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Elder Care

Updated: Aug 2, 2023


I am a member and participant on Linkedin.com. This website is where professionals from different disciplines can come together and share insight, information, opinions and advertisements. This is considered to be a professional social media site. If you are looking for a job or advice about employment there is a ton of free information, and it is free to join. You can follow people who share information you are interested in. One such person is Victoria Borgman who has a podcast about senior living. She spoke with Leslie Fuller a social worker with a focus on gerontology and asked her this question: What do you do when the one you DIDN’T expect - the one everyone is relying on…is the one who ends up in the HOSPITAL!?


This exact predicament came up for me recently while working in hospice. It actually happened twice, one planned and one not planned. The one that was planned happened when the wife of a patient with dementia had to have surgery to fix issues with her heart. This needed to be done urgently but there was no family who could come and stay with the husband. Luckily an amazing social worker found an extended respite for the patient. Once the wife was discharged, he came back home. This solution does not always work. If the respite is more than 5 days, then the patient's family must pay for the extra days since Medicare will only pay for 5 days respite in a SNF (Skilled nursing facility) while a patient is enrolled with hospice. Luckily the family had the money to pay for the extra days.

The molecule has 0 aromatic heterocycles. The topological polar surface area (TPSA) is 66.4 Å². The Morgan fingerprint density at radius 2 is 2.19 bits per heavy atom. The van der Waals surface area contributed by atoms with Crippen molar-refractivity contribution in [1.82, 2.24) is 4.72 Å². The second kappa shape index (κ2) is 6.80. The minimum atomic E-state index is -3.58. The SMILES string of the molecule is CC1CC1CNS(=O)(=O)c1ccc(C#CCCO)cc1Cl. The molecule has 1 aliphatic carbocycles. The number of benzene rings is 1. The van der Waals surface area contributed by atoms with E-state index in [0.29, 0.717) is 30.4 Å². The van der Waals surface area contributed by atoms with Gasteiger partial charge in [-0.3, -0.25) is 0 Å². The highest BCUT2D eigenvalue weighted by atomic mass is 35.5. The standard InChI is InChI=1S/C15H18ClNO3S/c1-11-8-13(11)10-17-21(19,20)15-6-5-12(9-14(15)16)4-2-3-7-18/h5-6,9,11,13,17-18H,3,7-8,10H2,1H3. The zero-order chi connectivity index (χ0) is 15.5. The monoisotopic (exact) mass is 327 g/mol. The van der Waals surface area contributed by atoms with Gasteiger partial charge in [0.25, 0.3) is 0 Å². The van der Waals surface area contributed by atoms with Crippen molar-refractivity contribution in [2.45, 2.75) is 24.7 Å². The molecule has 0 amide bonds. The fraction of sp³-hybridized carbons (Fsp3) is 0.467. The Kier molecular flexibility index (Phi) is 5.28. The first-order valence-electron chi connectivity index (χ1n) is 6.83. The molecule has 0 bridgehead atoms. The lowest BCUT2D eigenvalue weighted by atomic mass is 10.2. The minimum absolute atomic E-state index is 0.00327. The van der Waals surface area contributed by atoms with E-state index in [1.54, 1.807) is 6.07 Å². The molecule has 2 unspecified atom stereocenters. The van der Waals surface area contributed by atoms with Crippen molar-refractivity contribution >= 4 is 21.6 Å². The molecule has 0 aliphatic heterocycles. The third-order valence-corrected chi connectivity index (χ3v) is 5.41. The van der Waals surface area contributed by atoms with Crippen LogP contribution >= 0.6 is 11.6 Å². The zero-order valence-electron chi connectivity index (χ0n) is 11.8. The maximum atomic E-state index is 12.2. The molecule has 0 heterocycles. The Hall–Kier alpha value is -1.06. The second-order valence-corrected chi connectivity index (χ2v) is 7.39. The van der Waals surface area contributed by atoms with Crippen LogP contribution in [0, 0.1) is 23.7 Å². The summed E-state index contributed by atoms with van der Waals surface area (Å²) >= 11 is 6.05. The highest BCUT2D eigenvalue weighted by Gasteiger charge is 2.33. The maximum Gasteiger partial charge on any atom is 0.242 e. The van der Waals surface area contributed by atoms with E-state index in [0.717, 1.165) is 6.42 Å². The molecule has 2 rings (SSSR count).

Unfortunately, at times a move out of the primary residence can cause delirium and unwanted behaviors in the patient with dementia. A change in environment, change in caregivers, change in food, change in sleep can have deleterious effects on patients who have some form of cognitive difficulties. That is why it is so important that the hospice case manager visits the patient in the SNF to determine if interventions (like antianxiety medications) are needed. If you are an LVN or RN in a SNF please pay extra attention to persons with cognitive deficits who may be experiencing difficulties because of respite, or a room change or other significant change in their routine.


The second incident also happened in hospice with a husband who was the one and only caregiver for his wife who had vascular dementia. He had a significant heart attack and had to be rushed to the hospital. Again, there was no family who could take the patient. Luckily a nearby SNF agreed to admit the patient and not get paid while the MediCal application was pending. The husband died in the hospital 2 days later. The patient in the SNF had to have Haldol and Ativan given to her due to her inconsolable loss of her home and her husband (who she thought was her father). The heartbreaking part was that every time a family member visited their loved one, she always asked, "where's Daddy?" And every time she had to be told he died. That has to be the epitome of a heart-breaking Groundhog's Day. But she was finally able to relax into her new environment and even made friends at the facility.


If you want to see a truly awe-inspiring video about a patient with Alzheimer's Disease watch this video showing a former ballerina reacting to music from Swan Lake which she danced in 50 yeas before. This clip shows a woman who probably could no longer walk, had limited language but never lost the ability to remember routines she had done decades ago. It just shows we know so little about Dementia.


What do you do when a confused patient is "acting out" and exhibiting violent or unwanted behaviors?

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